These records are for the graduate dean, if needed. Keep track of how many weeks or months of work have gone into the proposal to do research, and the thesis or dissertation as a whole. The average thesis project beginning to end should not take more than one semester.
The average dissertation should not take more than two semesters. If your advisor assigns tasks that are outside the thesis or dissertation process, or are personal in nature, refuse politely. Students pay semester hours to work on their graduate degrees, and nothing else. If your advisor fails to acquaint you with a the thesis or dissertation process, including deadlines; b the need for approval for use of human subjects and what committee makes those recommendations; c graduate school editorial requirements; or d any other organizational requirements that must be met before graduating, you should track down all the information.
Then put it all in an e-mail to your advisor asking for confirmation so it is on the record. A reasonable amount of time for an advisor to hand back work is 2 weeks. When the draft does come back, if it has been more than 2 weeks, send an e-mail to note the number of days it has taken to return the work.
If your advisor riddles your work with hundreds of corrections, hire an editor to help. Never, ever, tell an advisor that an editor has been hired. Human nature will cause the advisor to find fault with the editor to prove his or her superiority. Instead, send the advisor a series of e-mails noting how much hard work you are doing, mention the major changes in the document, and note approaching deadlines. Note that the finest editor in the world cannot stop an advisor from making changes, but an editor can improve the professionalism and correctness of your work.
If your advisor only reads a few pages, then tells you to continue through the rest of the draft with similar corrections, send it back and tell the advisor the directions were not clear and to please clarify what changes should be made in the rest of the manuscript.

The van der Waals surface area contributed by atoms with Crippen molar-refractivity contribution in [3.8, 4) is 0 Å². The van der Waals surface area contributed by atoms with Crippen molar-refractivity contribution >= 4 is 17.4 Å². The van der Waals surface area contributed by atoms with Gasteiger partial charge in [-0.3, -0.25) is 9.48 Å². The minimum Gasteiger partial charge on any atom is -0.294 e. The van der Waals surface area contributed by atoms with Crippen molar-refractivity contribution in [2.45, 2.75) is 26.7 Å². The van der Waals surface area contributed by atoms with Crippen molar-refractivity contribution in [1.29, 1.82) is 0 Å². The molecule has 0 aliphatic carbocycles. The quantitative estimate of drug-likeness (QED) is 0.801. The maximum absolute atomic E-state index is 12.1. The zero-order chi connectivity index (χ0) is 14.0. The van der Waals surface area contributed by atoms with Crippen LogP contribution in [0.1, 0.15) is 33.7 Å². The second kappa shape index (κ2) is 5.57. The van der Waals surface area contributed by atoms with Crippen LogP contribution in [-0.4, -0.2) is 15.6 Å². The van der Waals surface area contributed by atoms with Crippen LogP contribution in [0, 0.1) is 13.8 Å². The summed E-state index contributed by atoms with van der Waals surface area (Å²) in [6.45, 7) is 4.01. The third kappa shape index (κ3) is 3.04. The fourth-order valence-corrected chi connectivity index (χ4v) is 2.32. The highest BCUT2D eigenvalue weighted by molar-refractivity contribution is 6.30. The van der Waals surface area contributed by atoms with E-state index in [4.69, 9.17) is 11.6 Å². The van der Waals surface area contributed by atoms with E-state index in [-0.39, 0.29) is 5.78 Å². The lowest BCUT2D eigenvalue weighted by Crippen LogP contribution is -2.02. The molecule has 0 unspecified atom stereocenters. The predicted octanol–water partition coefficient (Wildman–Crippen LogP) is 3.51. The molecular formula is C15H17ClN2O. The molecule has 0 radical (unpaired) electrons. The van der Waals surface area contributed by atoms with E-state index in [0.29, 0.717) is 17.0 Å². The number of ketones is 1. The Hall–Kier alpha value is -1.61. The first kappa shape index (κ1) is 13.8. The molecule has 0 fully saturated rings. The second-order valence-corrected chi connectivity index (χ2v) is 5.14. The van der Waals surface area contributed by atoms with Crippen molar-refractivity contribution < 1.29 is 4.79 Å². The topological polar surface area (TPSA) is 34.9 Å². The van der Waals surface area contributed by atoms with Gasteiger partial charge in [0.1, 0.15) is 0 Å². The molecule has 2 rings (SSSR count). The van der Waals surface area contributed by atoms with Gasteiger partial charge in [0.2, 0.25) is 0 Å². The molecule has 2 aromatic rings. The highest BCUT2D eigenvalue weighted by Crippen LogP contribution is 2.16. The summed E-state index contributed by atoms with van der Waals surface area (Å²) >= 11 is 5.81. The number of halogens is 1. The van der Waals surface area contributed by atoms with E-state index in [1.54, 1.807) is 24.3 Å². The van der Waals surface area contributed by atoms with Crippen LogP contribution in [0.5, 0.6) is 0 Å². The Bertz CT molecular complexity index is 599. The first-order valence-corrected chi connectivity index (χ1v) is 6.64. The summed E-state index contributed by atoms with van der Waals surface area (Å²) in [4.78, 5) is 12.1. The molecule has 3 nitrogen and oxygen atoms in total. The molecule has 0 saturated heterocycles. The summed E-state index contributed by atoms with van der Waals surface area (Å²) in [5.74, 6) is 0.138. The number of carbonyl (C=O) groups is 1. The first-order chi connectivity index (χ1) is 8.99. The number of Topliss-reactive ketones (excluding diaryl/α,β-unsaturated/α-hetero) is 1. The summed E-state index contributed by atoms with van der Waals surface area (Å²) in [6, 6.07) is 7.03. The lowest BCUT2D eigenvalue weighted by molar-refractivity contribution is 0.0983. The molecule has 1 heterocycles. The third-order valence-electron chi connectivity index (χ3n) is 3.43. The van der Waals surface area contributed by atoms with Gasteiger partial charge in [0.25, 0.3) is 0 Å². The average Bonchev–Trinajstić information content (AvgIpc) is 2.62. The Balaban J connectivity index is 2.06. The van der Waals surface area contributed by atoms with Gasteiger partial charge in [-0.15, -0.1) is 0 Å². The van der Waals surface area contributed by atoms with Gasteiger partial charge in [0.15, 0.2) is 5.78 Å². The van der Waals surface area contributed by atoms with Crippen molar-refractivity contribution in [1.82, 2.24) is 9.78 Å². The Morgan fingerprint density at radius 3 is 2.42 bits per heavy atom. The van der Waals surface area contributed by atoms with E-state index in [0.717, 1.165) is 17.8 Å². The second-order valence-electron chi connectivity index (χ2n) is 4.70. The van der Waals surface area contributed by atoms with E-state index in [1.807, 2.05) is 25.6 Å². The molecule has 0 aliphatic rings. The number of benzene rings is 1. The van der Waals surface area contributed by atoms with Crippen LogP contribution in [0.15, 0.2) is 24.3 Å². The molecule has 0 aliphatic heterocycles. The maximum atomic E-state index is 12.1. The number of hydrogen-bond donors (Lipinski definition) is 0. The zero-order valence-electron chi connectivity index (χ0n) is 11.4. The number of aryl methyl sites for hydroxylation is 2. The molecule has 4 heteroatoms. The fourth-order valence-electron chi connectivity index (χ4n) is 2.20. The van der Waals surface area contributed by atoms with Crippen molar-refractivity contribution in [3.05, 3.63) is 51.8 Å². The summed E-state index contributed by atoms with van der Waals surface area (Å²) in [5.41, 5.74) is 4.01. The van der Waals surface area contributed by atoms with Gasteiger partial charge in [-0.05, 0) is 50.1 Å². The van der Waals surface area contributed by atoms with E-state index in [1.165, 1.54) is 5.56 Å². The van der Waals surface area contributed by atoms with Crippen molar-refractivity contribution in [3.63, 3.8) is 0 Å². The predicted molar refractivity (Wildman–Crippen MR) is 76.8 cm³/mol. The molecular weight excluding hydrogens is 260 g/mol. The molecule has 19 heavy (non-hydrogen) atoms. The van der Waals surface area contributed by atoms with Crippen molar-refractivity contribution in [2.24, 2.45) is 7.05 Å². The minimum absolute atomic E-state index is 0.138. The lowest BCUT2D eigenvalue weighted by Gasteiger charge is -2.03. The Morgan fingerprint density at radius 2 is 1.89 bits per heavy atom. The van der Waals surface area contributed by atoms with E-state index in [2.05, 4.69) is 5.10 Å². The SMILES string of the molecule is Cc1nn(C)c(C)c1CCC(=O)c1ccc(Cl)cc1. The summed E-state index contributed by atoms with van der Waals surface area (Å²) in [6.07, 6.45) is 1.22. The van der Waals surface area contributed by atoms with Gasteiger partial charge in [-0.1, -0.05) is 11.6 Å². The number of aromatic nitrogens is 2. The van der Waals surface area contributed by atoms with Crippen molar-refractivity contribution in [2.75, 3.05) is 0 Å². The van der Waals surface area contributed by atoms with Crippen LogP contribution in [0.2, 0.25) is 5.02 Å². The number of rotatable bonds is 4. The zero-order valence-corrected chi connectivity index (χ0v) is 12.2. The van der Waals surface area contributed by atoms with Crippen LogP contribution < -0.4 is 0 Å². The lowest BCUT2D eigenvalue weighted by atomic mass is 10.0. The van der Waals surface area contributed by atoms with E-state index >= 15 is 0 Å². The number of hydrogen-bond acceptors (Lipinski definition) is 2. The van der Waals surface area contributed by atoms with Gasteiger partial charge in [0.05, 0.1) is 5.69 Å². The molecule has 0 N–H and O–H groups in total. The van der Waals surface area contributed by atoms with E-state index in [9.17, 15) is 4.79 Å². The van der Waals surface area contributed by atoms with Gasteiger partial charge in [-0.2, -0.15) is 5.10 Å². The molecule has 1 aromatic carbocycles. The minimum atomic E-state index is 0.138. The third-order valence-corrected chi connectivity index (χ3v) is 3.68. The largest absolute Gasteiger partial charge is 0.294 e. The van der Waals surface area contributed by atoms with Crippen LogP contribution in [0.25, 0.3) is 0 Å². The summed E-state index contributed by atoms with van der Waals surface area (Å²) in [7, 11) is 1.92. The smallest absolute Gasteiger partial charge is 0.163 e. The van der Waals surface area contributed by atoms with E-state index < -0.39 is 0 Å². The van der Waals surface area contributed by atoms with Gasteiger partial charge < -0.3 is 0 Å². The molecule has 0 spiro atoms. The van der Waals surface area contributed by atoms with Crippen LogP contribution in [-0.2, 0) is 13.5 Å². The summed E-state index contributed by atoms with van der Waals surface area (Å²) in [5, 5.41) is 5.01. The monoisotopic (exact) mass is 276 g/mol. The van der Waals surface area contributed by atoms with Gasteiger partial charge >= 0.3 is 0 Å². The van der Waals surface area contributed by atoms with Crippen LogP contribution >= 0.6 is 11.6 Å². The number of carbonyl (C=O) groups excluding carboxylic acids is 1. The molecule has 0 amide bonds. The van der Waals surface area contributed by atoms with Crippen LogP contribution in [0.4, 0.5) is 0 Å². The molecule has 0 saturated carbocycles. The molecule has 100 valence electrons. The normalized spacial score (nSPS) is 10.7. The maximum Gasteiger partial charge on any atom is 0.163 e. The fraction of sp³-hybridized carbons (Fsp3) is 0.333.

It does no good to be a doormat and allow an advisor to behave badly. If your e-mail is met with further comments about following his or her directions, or there is a long delay with no word from the advisor, call and make an appointment, then present all the pages that had no corrections on them and ask how you can improve them. At this point you may need to bring a tape recorder to your meetings with your advisor. If you reach the point where you are certain your advisor is not acting in your best interests, gather all your evidence together and go see the editor or an assistant dean of the graduate school.
In writing, request a change of advisor. In all probability, your request will be denied, but you will have activated the chain of command.
That person will then call your advisor and ask for comment. Good graduate deans will monitor your progress. If you have been polite and professional from the first day of work with your advisor, you have nothing to fear.
If your department head believes that there can be no amicable resolution to the problem, he or she can appoint one of the members of your committee to the role of advisor. Remember that there are inner-departmental rivalries and friendships among faculty that you know nothing about, and you may step into fresh trouble. However, the graduate dean will be monitoring the problem, and you can return to that office again if the situation does not improve.
Problems with advisors at online institutions are extremely difficult to manage. Advisors commonly work for online institutions on a part-time basis. For this purpose our professional dissertation writing experts provide you with helpful tips which they hope will make all writing process aspects clear to you.
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Writing a dissertation can be one of the hardest tasks a university student has to accomplish – but it will come to an end. Photograph: Randy Faris/Corbis The sun .
An advisor who fails to apprise a student of 1) the ground rules of the department or graduate school, or 2) the ground rules of their personal process for moving a student through research and writing a thesis or dissertation.
In the sticky, sweltering heat of late summer, I wrote a little post called “How I Learned to Stop Worrying and Love the Dissertation,” which translated my writing struggles into a therapeutic list of writing tips. Dissertation writing is the most difficult challenge we observe in our academic career. Therefore writers need to be very hardworking and persistent at this stage.
Advice for Completing a Thesis or Dissertation Research on graduate students' experiences with writing a thesis or dissertation suggests many students aren’t always . Free dissertation writing and formatting tips. We also offer dissertation editing, formatting, and consultation services. bestqup2m.ga